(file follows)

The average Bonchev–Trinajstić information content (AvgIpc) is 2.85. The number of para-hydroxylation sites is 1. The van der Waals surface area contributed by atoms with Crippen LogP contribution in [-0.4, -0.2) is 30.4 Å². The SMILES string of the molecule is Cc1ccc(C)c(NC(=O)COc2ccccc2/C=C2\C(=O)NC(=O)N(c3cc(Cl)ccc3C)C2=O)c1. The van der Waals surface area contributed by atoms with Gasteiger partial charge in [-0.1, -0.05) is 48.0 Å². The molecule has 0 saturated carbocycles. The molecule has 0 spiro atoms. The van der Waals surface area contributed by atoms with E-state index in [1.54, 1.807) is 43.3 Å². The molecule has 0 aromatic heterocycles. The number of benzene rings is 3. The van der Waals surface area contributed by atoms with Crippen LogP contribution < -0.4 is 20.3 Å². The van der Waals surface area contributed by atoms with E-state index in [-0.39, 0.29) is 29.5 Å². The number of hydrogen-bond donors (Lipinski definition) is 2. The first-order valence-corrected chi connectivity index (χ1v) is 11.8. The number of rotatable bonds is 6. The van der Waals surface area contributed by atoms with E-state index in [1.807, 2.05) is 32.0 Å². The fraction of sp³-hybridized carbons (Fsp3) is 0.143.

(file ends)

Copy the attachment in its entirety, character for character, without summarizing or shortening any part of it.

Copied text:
The average Bonchev–Trinajstić information content (AvgIpc) is 2.85. The number of para-hydroxylation sites is 1. The van der Waals surface area contributed by atoms with Crippen LogP contribution in [-0.4, -0.2) is 30.4 Å². The SMILES string of the molecule is Cc1ccc(C)c(NC(=O)COc2ccccc2/C=C2\C(=O)NC(=O)N(c3cc(Cl)ccc3C)C2=O)c1. The van der Waals surface area contributed by atoms with Gasteiger partial charge in [-0.1, -0.05) is 48.0 Å². The molecule has 0 saturated carbocycles. The molecule has 0 spiro atoms. The van der Waals surface area contributed by atoms with E-state index in [1.54, 1.807) is 43.3 Å². The molecule has 0 aromatic heterocycles. The number of benzene rings is 3. The van der Waals surface area contributed by atoms with Crippen LogP contribution < -0.4 is 20.3 Å². The van der Waals surface area contributed by atoms with E-state index in [-0.39, 0.29) is 29.5 Å². The number of hydrogen-bond donors (Lipinski definition) is 2. The first-order valence-corrected chi connectivity index (χ1v) is 11.8. The number of rotatable bonds is 6. The van der Waals surface area contributed by atoms with E-state index in [1.807, 2.05) is 32.0 Å². The fraction of sp³-hybridized carbons (Fsp3) is 0.143.